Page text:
For further general information on the Catholic Sacraments please see http://en.wikipedia.org/wiki/Sacraments_of_the_Catholic_Church
The Seven Sacraments by Rogier van der Weyden, c. 1448
The seven sacraments were first enumerated by Peter Lombard (c. 1100 - 1160) and they became traditional throughout the medieval period, although only affirmed formally at the Council of Florence in 1439. From early times a special rank among them was given to Baptism and the Eucharist which were both referred to as commands in the Gospels for Jesus' followers to obey (Matthew 28 v 19; 26 v 26-29).
Of these sacraments three, baptism, confirmation, and ordination impress an indelible character upon the soul, a certain spiritual sign, distinct from all others; so they are never repeated for the same person. Chrism - a mixture of olive oil and balsam - is used. This has been blessed by the bishop, probably at the solemn Eucharist on Maundy Thursday (the day before Good Friday). The head of the newly baptized is anointed with chrism, the forehead of the person confirmed , the head and hands of a bishop at his consecration, and the hands of a priest at his ordination.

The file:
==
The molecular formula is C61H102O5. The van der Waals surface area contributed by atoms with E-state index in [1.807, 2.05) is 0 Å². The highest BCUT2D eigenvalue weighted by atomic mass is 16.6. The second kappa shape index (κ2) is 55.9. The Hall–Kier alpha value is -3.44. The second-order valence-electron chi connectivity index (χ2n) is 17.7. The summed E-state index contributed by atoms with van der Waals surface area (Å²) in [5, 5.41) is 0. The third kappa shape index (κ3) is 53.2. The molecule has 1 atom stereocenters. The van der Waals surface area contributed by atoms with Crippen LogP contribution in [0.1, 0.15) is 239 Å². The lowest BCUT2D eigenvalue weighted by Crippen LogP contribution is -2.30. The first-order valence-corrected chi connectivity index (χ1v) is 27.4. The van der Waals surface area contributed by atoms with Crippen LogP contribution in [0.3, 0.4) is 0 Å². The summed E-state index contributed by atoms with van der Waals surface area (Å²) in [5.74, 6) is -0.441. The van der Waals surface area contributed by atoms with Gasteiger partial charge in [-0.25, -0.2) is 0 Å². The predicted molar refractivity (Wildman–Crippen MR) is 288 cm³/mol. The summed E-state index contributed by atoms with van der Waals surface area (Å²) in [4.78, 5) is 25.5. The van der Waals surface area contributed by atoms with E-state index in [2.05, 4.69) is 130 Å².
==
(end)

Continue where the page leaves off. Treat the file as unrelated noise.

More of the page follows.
The other four sacraments are not once-for-all events, so may be repeated over and over again.
Holy baptism holds the first place among all the sacraments because it is the gate of spiritual life, and by it we are made members of Christ and of his body, the Church. This takes place at the Font at the west end of the church, or in a special room, a Baptistry, provided for the purpose. Normally the rite is conducted by a priest, but in cases of necessity (e.g. a newborn child who is not expected to live long) a lay man or woman may baptise providing they use the form of baptism ‘in the name of the Father, and of the Son and of the Holy Spirit’.
Most people are baptised as babies, with godparents or sponsors speaking on their behalf. Growing older, and now able to speak for themselves, in confirmation of what was promised on their behalf, they take those promises upon themselves, making them before a bishop. The Bishop lays his hands on them and confirms them with the gift of the Holy Spirit, who will support them in their intention to live a life of responsible and committed discipleship. After having being confirmed, candidates are allowed for the first time to recieve Holy Communion.